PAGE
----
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17.3.4 Handler Return Value

On the other hand, the modified scope chain of HTML event handlers is a source of pitfalls, since the properties of each of the objects in the chain shadow any properties of the same name in the global object. The Document object defines a (rarely used) open() method, for example, so an HTML event handler that wants to invoke the open() method of the Window object must explicitly write instead of open. There is a similar (but more pernicious) problem with forms, because the names and IDs of form elements define properties on the containing form element (see §15.9.1 ). So if a form contains an element with the ID “location”, for example, all HTML event handlers within that form must use window.location instead of location if they want to refer to the window’s Location object.

17.3.4 Handler Return Value

The return value of an event handler registered by setting an object property or an HTML attribute is sometimes significant. In general, a return value of false tells the browser that it should not perform the default action associated with the event. The onclick handler of a Submit button in a form, for example, can return false to prevent the browser from submitting the form. (This is useful if the user’s input fails client-side validation.) Similarly, an onkeypresshandler on an input field can filter keyboard input by returning false if the user types an inappropriate character. ( Example 17-6 filters keyboard input in this way.)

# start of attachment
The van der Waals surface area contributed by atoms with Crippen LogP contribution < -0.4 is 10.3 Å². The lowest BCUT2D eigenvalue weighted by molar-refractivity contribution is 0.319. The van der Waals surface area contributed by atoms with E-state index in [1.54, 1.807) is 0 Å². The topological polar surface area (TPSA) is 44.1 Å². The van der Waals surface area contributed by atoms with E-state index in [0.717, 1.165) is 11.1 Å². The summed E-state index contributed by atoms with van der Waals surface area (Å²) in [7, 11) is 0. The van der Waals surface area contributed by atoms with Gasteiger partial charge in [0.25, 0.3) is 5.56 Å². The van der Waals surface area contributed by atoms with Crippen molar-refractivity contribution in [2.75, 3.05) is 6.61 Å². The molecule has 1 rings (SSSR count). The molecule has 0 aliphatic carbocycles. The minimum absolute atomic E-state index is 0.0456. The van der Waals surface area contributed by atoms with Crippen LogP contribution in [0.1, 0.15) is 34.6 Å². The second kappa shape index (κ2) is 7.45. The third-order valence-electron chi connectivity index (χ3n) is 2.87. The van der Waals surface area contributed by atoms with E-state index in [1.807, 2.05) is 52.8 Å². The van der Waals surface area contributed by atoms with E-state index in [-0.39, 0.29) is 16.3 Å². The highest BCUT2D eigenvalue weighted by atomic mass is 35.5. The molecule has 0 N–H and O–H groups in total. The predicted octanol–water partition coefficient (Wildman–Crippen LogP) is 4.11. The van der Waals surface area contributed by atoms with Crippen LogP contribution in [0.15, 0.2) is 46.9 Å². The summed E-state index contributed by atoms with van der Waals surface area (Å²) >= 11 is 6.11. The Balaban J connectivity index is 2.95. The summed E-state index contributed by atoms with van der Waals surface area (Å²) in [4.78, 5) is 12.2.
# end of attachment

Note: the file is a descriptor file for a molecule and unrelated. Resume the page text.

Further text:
The return value of the onbeforeunloadhandler of the Window object is also significant. This event is triggered when the browser is about to navigate to a new page. If this event handler returns a string, it will be displayed in a modal dialog box that asks the user to confirm that she wants to leave the page.

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